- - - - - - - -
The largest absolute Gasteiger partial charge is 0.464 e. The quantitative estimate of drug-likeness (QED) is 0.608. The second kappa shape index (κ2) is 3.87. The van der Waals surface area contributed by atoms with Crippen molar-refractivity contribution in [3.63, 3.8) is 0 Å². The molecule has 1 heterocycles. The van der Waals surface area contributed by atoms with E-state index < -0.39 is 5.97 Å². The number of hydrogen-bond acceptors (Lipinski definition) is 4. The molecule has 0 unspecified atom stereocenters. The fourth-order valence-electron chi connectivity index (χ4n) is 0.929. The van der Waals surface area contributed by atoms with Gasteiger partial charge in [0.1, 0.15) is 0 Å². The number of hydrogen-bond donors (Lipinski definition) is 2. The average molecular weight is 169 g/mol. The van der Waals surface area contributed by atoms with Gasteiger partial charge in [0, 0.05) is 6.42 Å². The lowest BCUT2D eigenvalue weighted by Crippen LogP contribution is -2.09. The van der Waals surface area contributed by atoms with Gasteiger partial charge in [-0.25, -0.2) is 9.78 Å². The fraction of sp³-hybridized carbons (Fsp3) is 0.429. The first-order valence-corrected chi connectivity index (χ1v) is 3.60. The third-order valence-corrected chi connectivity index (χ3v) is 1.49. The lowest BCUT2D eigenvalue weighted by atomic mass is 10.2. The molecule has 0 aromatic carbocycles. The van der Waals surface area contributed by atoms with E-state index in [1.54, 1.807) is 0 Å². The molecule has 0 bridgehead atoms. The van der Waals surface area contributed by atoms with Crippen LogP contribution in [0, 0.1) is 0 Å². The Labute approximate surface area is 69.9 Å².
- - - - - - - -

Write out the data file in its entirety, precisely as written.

The largest absolute Gasteiger partial charge is 0.464 e. The quantitative estimate of drug-likeness (QED) is 0.608. The second kappa shape index (κ2) is 3.87. The van der Waals surface area contributed by atoms with Crippen molar-refractivity contribution in [3.63, 3.8) is 0 Å². The molecule has 1 heterocycles. The van der Waals surface area contributed by atoms with E-state index < -0.39 is 5.97 Å². The number of hydrogen-bond acceptors (Lipinski definition) is 4. The molecule has 0 unspecified atom stereocenters. The fourth-order valence-electron chi connectivity index (χ4n) is 0.929. The van der Waals surface area contributed by atoms with Gasteiger partial charge in [0.1, 0.15) is 0 Å². The number of hydrogen-bond donors (Lipinski definition) is 2. The average molecular weight is 169 g/mol. The van der Waals surface area contributed by atoms with Gasteiger partial charge in [0, 0.05) is 6.42 Å². The lowest BCUT2D eigenvalue weighted by Crippen LogP contribution is -2.09. The van der Waals surface area contributed by atoms with Gasteiger partial charge in [-0.25, -0.2) is 9.78 Å². The fraction of sp³-hybridized carbons (Fsp3) is 0.429. The first-order valence-corrected chi connectivity index (χ1v) is 3.60. The third-order valence-corrected chi connectivity index (χ3v) is 1.49. The lowest BCUT2D eigenvalue weighted by atomic mass is 10.2. The molecule has 0 aromatic carbocycles. The van der Waals surface area contributed by atoms with E-state index in [1.54, 1.807) is 0 Å². The molecule has 0 bridgehead atoms. The van der Waals surface area contributed by atoms with Crippen LogP contribution in [0, 0.1) is 0 Å². The Labute approximate surface area is 69.9 Å².